God’s Generosity On Full Display in the Early Church

Taken from a Red Rock News Article (April 19, 2024)
Rev. Dona Johnson | Jan 21, 2024

For the early church depicted in Acts, the  resurrection of Jesus Christ is less a creedal  statement of individual faith than a creative force of  community formation and fellowship. There was  great passion and fervor being expressed by these  first believers in Jerusalem. They had witnessed a  never-before-seen resurrection. And out of their  faithful witness, God’s divine power and grace was  poured out on them and on all who embraced their  message.  

       This community was strangely different than  the communities that surrounded it. There was a  deep compassion and love among the people for  one another. Out of this newly formed community,  each person took on an “intense responsibility” for  the other. So much so, they sold their homes and  possessions to provide for others. They shared all  they had. Luke writes, “All the believers were one in  heart and mind. No one claimed that any of their  possessions was their own, but they shared  everything they had…the apostles continued to  testify to the resurrection of the Lord Jesus…those  who owned land or houses sold them, brought the  money from the sales…and it was distributed to  anyone who had need” (4:32-35).  

       Generosity is a mark of true discipleship and  more importantly it is a fruit of the Spirit (Gal. 5:22).  Christian’s who claim to be rich in love towards  Jesus but poor in outward signs of generosity may have other things they love more than God. It’s that  simple. The real tragedy is that there is often some  part of our lives, some part of our activities, some  part of our time and some part or our energy levels  that we, for the life of us cannot let go of. And this  holding on to our lives, holding on to our money  and possessions with such a tight grip is very much  a spiritual issue and a misreading of the gospel.  

       Over the centuries, the church has been  extremely generous in its capacity to respond to  humanitarian needs. In a 2022 survey, Barna, a  research group found that people give because of  who they are. It is foundational to their identity and  personhood. According to Pew Research Center, 45  percent of adults who pray daily and attend church  weekly volunteered in the past 7 days and 65  percent donated money to the poor and had a  higher rate of care and concern for others.  Christians who devote themselves to worship and  prayer create webs of mutual knowledge,  responsibility and Christ-like support like no other  influence. Although many of us in our culture today  suffer from a consumptive lifestyle, and tend to have a greater desire to protect our lifestyles than  grow in outward generosity towards others, those  who devote themselves to the gospel message  “love God and love one’s neighbor” live in the  overflow of God’s grace and thus, have an insatiable  need to give generously.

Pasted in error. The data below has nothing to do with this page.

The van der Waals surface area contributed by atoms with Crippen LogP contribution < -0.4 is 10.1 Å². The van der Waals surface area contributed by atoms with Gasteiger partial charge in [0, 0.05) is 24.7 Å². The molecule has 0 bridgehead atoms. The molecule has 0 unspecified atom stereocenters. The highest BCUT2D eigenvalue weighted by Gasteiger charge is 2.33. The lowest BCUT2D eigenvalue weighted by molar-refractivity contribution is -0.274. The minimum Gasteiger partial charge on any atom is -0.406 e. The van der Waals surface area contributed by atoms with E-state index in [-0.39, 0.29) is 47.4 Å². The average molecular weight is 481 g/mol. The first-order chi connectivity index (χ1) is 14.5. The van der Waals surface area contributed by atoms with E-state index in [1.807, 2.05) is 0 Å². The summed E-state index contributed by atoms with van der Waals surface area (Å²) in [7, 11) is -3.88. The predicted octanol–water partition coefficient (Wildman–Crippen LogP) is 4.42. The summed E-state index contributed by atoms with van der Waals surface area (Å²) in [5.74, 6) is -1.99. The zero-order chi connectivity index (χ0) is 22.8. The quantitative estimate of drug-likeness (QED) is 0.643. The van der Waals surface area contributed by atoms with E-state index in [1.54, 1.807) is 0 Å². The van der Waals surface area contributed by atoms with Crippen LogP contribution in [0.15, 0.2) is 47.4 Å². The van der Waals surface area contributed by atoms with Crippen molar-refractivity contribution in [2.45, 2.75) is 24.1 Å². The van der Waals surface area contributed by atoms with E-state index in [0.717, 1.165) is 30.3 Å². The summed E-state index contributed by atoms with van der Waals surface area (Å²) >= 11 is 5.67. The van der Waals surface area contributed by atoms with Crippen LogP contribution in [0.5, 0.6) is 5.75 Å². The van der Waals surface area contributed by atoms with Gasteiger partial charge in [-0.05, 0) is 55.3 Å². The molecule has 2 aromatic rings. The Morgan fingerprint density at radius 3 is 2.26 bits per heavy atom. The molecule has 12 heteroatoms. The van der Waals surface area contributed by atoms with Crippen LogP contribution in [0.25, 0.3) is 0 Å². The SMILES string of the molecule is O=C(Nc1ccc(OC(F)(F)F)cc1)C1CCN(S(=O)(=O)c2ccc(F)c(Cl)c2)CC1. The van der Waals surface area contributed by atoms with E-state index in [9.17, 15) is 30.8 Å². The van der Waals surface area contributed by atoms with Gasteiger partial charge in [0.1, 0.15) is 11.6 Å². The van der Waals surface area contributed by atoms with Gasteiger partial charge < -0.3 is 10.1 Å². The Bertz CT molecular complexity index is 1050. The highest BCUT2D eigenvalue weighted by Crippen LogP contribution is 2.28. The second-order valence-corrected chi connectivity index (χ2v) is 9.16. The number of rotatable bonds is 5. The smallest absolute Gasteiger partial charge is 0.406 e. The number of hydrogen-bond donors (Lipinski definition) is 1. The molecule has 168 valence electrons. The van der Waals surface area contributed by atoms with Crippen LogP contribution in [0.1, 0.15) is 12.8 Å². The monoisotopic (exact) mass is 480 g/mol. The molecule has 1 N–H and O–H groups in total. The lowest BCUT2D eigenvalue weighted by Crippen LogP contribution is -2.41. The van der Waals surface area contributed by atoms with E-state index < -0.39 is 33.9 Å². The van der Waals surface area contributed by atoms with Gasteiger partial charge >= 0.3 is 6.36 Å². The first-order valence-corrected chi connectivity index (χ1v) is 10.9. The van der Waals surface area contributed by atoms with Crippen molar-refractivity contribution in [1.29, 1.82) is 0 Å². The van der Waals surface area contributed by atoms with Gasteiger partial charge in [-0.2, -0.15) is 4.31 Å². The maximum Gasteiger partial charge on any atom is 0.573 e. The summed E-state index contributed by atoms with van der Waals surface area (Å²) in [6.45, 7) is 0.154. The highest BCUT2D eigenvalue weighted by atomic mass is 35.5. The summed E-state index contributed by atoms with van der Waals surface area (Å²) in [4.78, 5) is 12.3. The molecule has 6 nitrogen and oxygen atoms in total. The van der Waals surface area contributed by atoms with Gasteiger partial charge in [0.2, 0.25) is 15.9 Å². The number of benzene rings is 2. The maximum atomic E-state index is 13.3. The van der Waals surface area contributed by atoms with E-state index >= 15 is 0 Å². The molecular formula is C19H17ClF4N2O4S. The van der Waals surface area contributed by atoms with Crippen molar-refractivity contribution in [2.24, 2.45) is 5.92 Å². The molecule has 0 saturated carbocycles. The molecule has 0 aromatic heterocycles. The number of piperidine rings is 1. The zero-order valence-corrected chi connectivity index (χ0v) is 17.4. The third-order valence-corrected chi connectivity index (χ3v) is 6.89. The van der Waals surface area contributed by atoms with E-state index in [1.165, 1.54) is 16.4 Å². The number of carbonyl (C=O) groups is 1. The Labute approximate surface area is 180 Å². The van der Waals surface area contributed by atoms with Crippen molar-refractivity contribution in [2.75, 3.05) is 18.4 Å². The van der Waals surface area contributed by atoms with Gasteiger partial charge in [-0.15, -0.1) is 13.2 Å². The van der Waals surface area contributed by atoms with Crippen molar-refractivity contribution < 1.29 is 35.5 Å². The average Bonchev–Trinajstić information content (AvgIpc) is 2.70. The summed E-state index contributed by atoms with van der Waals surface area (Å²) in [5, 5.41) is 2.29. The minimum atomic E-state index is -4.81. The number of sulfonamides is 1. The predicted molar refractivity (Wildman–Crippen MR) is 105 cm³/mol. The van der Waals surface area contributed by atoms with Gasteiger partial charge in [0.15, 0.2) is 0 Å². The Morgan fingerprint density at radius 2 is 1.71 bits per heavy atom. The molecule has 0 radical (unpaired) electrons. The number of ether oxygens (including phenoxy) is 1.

Luke gives us a beautiful snapshot of the  early church’s radical generosity on the heels of  Jesus’ resurrection and the Day of Pentecost.  Witnessing Jesus death and resurrection, they had a  fire in their belly after seeing first hand God’s  ultimate self-emptying and sacrifice. Jesus dies  bankrupt and bereft, stripped of all earthly  possessions (including clothes, Luke 23:34.) It is out  of this experience of complete surrender that God’s  generosity is on full display. Losing his life, Jesus  saves it. Forfeiting “the whole world” of self aggrandizing profit, Jesus gains the true wealth of  God’s kingdom. The crucified and risen Jesus thus  inspires his followers even today to find “new” life  not in accumulating more wealth for self-serving  needs but instead relinquishing all they are and own  into God’s hands to experience the true joy of  giving! How might God be calling you to grow in  generosity towards others? Amen.